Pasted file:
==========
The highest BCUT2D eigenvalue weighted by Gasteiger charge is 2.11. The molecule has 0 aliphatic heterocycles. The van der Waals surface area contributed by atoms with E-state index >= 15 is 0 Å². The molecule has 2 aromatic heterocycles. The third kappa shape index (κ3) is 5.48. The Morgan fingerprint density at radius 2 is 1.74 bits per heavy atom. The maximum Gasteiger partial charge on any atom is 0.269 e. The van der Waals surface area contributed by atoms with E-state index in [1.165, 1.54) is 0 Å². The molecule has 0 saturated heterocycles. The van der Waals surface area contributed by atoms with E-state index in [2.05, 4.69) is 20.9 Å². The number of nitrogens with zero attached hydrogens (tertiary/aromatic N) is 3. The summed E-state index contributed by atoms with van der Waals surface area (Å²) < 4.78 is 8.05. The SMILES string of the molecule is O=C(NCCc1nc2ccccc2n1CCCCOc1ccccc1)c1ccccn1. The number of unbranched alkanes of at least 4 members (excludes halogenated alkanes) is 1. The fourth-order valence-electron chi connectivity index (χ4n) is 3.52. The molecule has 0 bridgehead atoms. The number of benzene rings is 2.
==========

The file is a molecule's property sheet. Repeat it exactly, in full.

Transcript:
The highest BCUT2D eigenvalue weighted by Gasteiger charge is 2.11. The molecule has 0 aliphatic heterocycles. The van der Waals surface area contributed by atoms with E-state index >= 15 is 0 Å². The molecule has 2 aromatic heterocycles. The third kappa shape index (κ3) is 5.48. The Morgan fingerprint density at radius 2 is 1.74 bits per heavy atom. The maximum Gasteiger partial charge on any atom is 0.269 e. The van der Waals surface area contributed by atoms with E-state index in [1.165, 1.54) is 0 Å². The molecule has 0 saturated heterocycles. The van der Waals surface area contributed by atoms with E-state index in [2.05, 4.69) is 20.9 Å². The number of nitrogens with zero attached hydrogens (tertiary/aromatic N) is 3. The summed E-state index contributed by atoms with van der Waals surface area (Å²) < 4.78 is 8.05. The SMILES string of the molecule is O=C(NCCc1nc2ccccc2n1CCCCOc1ccccc1)c1ccccn1. The number of unbranched alkanes of at least 4 members (excludes halogenated alkanes) is 1. The fourth-order valence-electron chi connectivity index (χ4n) is 3.52. The molecule has 0 bridgehead atoms. The number of benzene rings is 2.